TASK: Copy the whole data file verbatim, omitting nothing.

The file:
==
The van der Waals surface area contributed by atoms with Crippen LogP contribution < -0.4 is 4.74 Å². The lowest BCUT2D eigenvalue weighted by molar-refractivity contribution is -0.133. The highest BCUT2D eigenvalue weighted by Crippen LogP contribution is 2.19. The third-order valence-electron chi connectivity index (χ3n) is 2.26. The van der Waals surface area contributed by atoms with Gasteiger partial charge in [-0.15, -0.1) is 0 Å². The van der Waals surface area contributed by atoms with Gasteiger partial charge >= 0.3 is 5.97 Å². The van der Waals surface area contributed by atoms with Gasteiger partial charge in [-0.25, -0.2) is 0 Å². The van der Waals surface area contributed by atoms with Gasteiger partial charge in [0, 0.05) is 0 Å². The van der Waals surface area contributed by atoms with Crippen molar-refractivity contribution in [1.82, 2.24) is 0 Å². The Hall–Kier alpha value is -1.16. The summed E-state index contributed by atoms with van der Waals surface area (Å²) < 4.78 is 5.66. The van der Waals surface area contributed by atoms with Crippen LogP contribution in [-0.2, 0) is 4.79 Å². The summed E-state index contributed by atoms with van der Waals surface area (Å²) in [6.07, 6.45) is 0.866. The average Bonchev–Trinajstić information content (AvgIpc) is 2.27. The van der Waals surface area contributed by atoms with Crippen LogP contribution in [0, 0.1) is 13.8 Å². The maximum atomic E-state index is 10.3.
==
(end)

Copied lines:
The van der Waals surface area contributed by atoms with Crippen LogP contribution < -0.4 is 4.74 Å². The lowest BCUT2D eigenvalue weighted by molar-refractivity contribution is -0.133. The highest BCUT2D eigenvalue weighted by Crippen LogP contribution is 2.19. The third-order valence-electron chi connectivity index (χ3n) is 2.26. The van der Waals surface area contributed by atoms with Gasteiger partial charge in [-0.15, -0.1) is 0 Å². The van der Waals surface area contributed by atoms with Gasteiger partial charge >= 0.3 is 5.97 Å². The van der Waals surface area contributed by atoms with Gasteiger partial charge in [-0.25, -0.2) is 0 Å². The van der Waals surface area contributed by atoms with Gasteiger partial charge in [0, 0.05) is 0 Å². The van der Waals surface area contributed by atoms with Crippen molar-refractivity contribution in [1.82, 2.24) is 0 Å². The Hall–Kier alpha value is -1.16. The summed E-state index contributed by atoms with van der Waals surface area (Å²) < 4.78 is 5.66. The van der Waals surface area contributed by atoms with Crippen LogP contribution in [-0.2, 0) is 4.79 Å². The summed E-state index contributed by atoms with van der Waals surface area (Å²) in [6.07, 6.45) is 0.866. The average Bonchev–Trinajstić information content (AvgIpc) is 2.27. The van der Waals surface area contributed by atoms with Crippen LogP contribution in [0, 0.1) is 13.8 Å². The maximum atomic E-state index is 10.3.